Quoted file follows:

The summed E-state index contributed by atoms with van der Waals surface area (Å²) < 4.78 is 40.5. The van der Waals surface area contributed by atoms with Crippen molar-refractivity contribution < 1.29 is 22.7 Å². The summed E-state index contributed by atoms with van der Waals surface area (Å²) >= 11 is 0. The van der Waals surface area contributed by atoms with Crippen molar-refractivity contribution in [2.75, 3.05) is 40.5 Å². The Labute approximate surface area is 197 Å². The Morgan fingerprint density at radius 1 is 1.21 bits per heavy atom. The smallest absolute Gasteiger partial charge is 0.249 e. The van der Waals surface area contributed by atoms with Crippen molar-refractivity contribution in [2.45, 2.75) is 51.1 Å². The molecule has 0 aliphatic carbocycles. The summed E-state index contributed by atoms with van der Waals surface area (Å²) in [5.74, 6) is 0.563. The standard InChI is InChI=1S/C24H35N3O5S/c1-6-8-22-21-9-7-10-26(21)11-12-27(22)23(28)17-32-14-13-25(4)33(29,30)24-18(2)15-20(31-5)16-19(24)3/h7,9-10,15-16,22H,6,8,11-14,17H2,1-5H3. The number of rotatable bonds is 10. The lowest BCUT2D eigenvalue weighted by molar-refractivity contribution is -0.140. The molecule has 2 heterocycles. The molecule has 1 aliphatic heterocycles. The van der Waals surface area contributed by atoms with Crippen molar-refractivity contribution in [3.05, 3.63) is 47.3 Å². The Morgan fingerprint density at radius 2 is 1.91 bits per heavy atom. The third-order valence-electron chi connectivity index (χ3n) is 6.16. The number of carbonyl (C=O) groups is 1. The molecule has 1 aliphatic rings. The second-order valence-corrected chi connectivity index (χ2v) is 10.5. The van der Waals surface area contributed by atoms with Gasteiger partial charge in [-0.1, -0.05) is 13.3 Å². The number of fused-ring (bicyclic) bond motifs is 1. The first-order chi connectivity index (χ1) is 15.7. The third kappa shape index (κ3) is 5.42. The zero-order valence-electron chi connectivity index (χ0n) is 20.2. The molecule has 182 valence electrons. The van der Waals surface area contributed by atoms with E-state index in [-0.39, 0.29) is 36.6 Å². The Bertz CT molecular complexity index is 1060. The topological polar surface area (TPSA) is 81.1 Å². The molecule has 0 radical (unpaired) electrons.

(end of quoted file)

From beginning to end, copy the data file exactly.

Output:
The summed E-state index contributed by atoms with van der Waals surface area (Å²) < 4.78 is 40.5. The van der Waals surface area contributed by atoms with Crippen molar-refractivity contribution < 1.29 is 22.7 Å². The summed E-state index contributed by atoms with van der Waals surface area (Å²) >= 11 is 0. The van der Waals surface area contributed by atoms with Crippen molar-refractivity contribution in [2.75, 3.05) is 40.5 Å². The Labute approximate surface area is 197 Å². The Morgan fingerprint density at radius 1 is 1.21 bits per heavy atom. The smallest absolute Gasteiger partial charge is 0.249 e. The van der Waals surface area contributed by atoms with Crippen molar-refractivity contribution in [2.45, 2.75) is 51.1 Å². The molecule has 0 aliphatic carbocycles. The summed E-state index contributed by atoms with van der Waals surface area (Å²) in [5.74, 6) is 0.563. The standard InChI is InChI=1S/C24H35N3O5S/c1-6-8-22-21-9-7-10-26(21)11-12-27(22)23(28)17-32-14-13-25(4)33(29,30)24-18(2)15-20(31-5)16-19(24)3/h7,9-10,15-16,22H,6,8,11-14,17H2,1-5H3. The number of rotatable bonds is 10. The lowest BCUT2D eigenvalue weighted by molar-refractivity contribution is -0.140. The molecule has 2 heterocycles. The molecule has 1 aliphatic heterocycles. The van der Waals surface area contributed by atoms with Crippen molar-refractivity contribution in [3.05, 3.63) is 47.3 Å². The Morgan fingerprint density at radius 2 is 1.91 bits per heavy atom. The third-order valence-electron chi connectivity index (χ3n) is 6.16. The number of carbonyl (C=O) groups is 1. The molecule has 1 aliphatic rings. The second-order valence-corrected chi connectivity index (χ2v) is 10.5. The van der Waals surface area contributed by atoms with Gasteiger partial charge in [-0.1, -0.05) is 13.3 Å². The number of fused-ring (bicyclic) bond motifs is 1. The first-order chi connectivity index (χ1) is 15.7. The third kappa shape index (κ3) is 5.42. The zero-order valence-electron chi connectivity index (χ0n) is 20.2. The molecule has 182 valence electrons. The van der Waals surface area contributed by atoms with E-state index in [-0.39, 0.29) is 36.6 Å². The Bertz CT molecular complexity index is 1060. The topological polar surface area (TPSA) is 81.1 Å². The molecule has 0 radical (unpaired) electrons.